Featured Items Ritchie Christian Media

October 2005

From the editor: "Deny himself…and follow me" (Mt 16.24)
J Grant

The Offerings (6)
J Paton

The First Book of Samuel (5)
J Riddle

Book Review

Samson (3)
D Parrack

The Professional Priest
J Gibson

Question Box

The God of Glory (1)
E A R Shotter

Notebook: The Day of Atonement
J Grant

Into All The World: Witnessing (3)
L McHugh

Whose faith follow: William McCracken (1873-1961)
J G Hutchinson

Central Angola
Brian Howden

With Christ

The Lord’s Work & Workers

Notices

From the editor: "Deny himself…and follow me" (Mt 16.24)

J Grant

It is an observation requiring little perception that self-indulgence dominates western society in the twenty-first century. Over the past fifty years increasing material prosperity has not satisfied men and women, but rather increased their appetite for more and more. The culture now flourishing puts the individual first and asserts that "What I desire I have a right to get" is the basis of an acceptable way of life. No matter what the cost, and no matter how individuals must live to achieve this goal, the lives of many, if not the majority, are motivated by the drive to seek satisfaction for every desire and craving.

It is against this background that the attention of believers must turn to the teaching of the Lord Jesus in relation to discipleship. In response to the rebuke administered by Peter when the Lord declared that He would die at Jerusalem, the Lord sets out the three pillars of discipleship. Any individual, He states, who would be His disciple must "deny himself, and take up his cross, and follow me" (Mt 16.24). This is diametrically opposed to what is acceptable in the world and comes with challenge to all who profess to belong to Him.

Following Him will lead us to glory, for that is where He has gone. This prospect has brightened the days of many a saint during difficult times. But occupation with the end of the pathway must not cause us to lose sight of the beginning of it. His pathway to glory involved Him in denying Himself, as He left the realm of eternal glory and came to earth as a man. He is asking us to do in a very small way what He did in the greatest stoop down that has ever been known. The journey that ends with glory starts with denying one’s self! Not a popular concept in a society drowning in a sea of materialism and immorality!

But what does "denial of self" mean? Many have denied themselves the comforts of home and the presence of their families to work far afield in the gospel; others have given generously of their substance, putting the needs of others before their own; some have made their local assembly the great work of their lives and devoted their time, energy, and resources to that. In every case that which could have been for their own satisfaction or pleasure has been given to the Lord, and He has noted every sacrifice.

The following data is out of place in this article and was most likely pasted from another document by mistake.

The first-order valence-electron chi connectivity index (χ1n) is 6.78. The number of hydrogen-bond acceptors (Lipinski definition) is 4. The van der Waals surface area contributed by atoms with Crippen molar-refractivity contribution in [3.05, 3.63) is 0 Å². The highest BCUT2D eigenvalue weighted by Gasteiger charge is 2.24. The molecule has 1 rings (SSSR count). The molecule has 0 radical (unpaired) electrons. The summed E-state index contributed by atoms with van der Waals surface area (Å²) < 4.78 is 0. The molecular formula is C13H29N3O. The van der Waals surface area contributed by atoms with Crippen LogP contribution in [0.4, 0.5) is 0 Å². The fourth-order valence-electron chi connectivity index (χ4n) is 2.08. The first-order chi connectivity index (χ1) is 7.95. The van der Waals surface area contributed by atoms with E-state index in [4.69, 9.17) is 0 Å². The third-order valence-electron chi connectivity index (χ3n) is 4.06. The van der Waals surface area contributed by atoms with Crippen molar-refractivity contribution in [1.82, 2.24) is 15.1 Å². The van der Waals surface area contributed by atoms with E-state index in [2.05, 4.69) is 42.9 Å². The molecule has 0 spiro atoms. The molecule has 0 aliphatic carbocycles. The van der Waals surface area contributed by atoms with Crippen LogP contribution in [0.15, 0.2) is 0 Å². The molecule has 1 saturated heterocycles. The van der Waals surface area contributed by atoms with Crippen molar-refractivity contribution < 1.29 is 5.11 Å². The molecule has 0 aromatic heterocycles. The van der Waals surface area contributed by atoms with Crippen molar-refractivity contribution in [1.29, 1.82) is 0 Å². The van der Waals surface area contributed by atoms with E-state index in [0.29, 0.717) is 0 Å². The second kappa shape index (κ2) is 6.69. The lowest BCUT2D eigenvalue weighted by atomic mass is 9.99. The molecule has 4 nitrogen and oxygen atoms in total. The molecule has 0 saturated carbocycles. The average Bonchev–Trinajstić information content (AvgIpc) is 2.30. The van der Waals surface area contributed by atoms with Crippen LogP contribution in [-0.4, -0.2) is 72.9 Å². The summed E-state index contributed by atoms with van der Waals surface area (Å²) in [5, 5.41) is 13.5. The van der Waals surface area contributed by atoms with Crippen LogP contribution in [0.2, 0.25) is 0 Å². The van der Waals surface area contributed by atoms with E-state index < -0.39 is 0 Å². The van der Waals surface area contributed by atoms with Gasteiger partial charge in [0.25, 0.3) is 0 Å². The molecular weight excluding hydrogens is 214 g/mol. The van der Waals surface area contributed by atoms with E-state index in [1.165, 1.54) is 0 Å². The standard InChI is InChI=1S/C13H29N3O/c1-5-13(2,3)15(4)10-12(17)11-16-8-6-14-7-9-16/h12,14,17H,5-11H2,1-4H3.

The reader may be asking, "What does this mean for my life. What great thing can I deny myself?" An example from the pen of Harold St John may help. He was speaking at an assembly conference that extended over a number of days. The weather was very warm and one afternoon he was approached by a teenage girl who stated that she would not be present at the meeting that afternoon because she was going off swimming. Mr St John spoke to her of what she would lose by being absent from the meetings and when that did not seem to sway her, he added, "You will lose a precious opportunity". "What opportunity is that?", responded the girl. "The opportunity of denying yourself just a little thing for the Lord". Denying ourselves for Him does not always mean something "big"; it also makes its call on the apparently insignificant issues of life. It can therefore be put into practice by all those who profess to be His followers.

Denying oneself is not turning away from sin, for every believer is expected to do that. It is, rather, giving up for the service of the Lord, what can be legitimately held and kept. If it involves only the sacrifice of that which has little attraction for me, it will not be self-denial. It is giving up what is dear to me, with no suggestion that it is sinful. The call of the Lord impresses on the servant that to put oneself before Him retards development of Christian character.

The question with which we are all faced is, "What have I denied myself? What legitimate thing have I been prepared to lay aside for the Lord?". It may be that I have never been prepared to give anything up for Him, or have denied myself, unwillingly, only that which had to be given up so that I could keep up appearances before others. Let us heed the call of the Master ringing down through the years. Those of us who have expressed the desire to "come after" Him must ask ourselves if we have taken the first vital step.

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